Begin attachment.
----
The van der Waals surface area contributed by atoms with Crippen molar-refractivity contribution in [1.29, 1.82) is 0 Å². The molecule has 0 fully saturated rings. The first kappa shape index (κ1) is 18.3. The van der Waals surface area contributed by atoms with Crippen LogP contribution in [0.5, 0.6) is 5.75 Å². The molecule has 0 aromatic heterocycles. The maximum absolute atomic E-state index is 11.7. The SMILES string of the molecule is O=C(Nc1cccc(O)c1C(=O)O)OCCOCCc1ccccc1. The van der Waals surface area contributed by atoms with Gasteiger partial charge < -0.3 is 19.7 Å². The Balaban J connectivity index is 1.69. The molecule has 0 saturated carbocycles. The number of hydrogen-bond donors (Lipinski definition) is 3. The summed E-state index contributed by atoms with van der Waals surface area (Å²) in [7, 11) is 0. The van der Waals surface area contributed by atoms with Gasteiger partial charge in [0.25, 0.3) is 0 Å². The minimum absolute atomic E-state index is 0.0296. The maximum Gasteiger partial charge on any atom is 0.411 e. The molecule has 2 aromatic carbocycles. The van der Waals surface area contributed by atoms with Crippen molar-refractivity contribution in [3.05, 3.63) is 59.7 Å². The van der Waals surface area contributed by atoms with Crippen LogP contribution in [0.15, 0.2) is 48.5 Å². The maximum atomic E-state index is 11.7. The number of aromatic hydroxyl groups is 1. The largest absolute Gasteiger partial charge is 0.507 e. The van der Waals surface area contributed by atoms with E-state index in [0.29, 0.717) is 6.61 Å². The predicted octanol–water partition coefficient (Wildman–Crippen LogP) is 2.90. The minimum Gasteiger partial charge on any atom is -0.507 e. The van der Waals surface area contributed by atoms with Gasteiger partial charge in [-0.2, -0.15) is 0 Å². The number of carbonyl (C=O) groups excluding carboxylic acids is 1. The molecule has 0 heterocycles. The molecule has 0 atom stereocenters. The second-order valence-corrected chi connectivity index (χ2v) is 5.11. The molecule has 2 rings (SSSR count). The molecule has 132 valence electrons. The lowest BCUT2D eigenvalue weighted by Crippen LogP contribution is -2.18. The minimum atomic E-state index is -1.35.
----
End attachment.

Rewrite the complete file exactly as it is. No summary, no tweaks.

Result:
The van der Waals surface area contributed by atoms with Crippen molar-refractivity contribution in [1.29, 1.82) is 0 Å². The molecule has 0 fully saturated rings. The first kappa shape index (κ1) is 18.3. The van der Waals surface area contributed by atoms with Crippen LogP contribution in [0.5, 0.6) is 5.75 Å². The molecule has 0 aromatic heterocycles. The maximum absolute atomic E-state index is 11.7. The SMILES string of the molecule is O=C(Nc1cccc(O)c1C(=O)O)OCCOCCc1ccccc1. The van der Waals surface area contributed by atoms with Gasteiger partial charge < -0.3 is 19.7 Å². The Balaban J connectivity index is 1.69. The molecule has 0 saturated carbocycles. The number of hydrogen-bond donors (Lipinski definition) is 3. The summed E-state index contributed by atoms with van der Waals surface area (Å²) in [7, 11) is 0. The van der Waals surface area contributed by atoms with Gasteiger partial charge in [0.25, 0.3) is 0 Å². The minimum absolute atomic E-state index is 0.0296. The maximum Gasteiger partial charge on any atom is 0.411 e. The molecule has 2 aromatic carbocycles. The van der Waals surface area contributed by atoms with Crippen molar-refractivity contribution in [3.05, 3.63) is 59.7 Å². The van der Waals surface area contributed by atoms with Crippen LogP contribution in [0.15, 0.2) is 48.5 Å². The maximum atomic E-state index is 11.7. The number of aromatic hydroxyl groups is 1. The largest absolute Gasteiger partial charge is 0.507 e. The van der Waals surface area contributed by atoms with E-state index in [0.29, 0.717) is 6.61 Å². The predicted octanol–water partition coefficient (Wildman–Crippen LogP) is 2.90. The minimum Gasteiger partial charge on any atom is -0.507 e. The van der Waals surface area contributed by atoms with Gasteiger partial charge in [-0.2, -0.15) is 0 Å². The number of carbonyl (C=O) groups excluding carboxylic acids is 1. The molecule has 0 heterocycles. The molecule has 0 atom stereocenters. The second-order valence-corrected chi connectivity index (χ2v) is 5.11. The molecule has 2 rings (SSSR count). The molecule has 132 valence electrons. The lowest BCUT2D eigenvalue weighted by Crippen LogP contribution is -2.18. The minimum atomic E-state index is -1.35.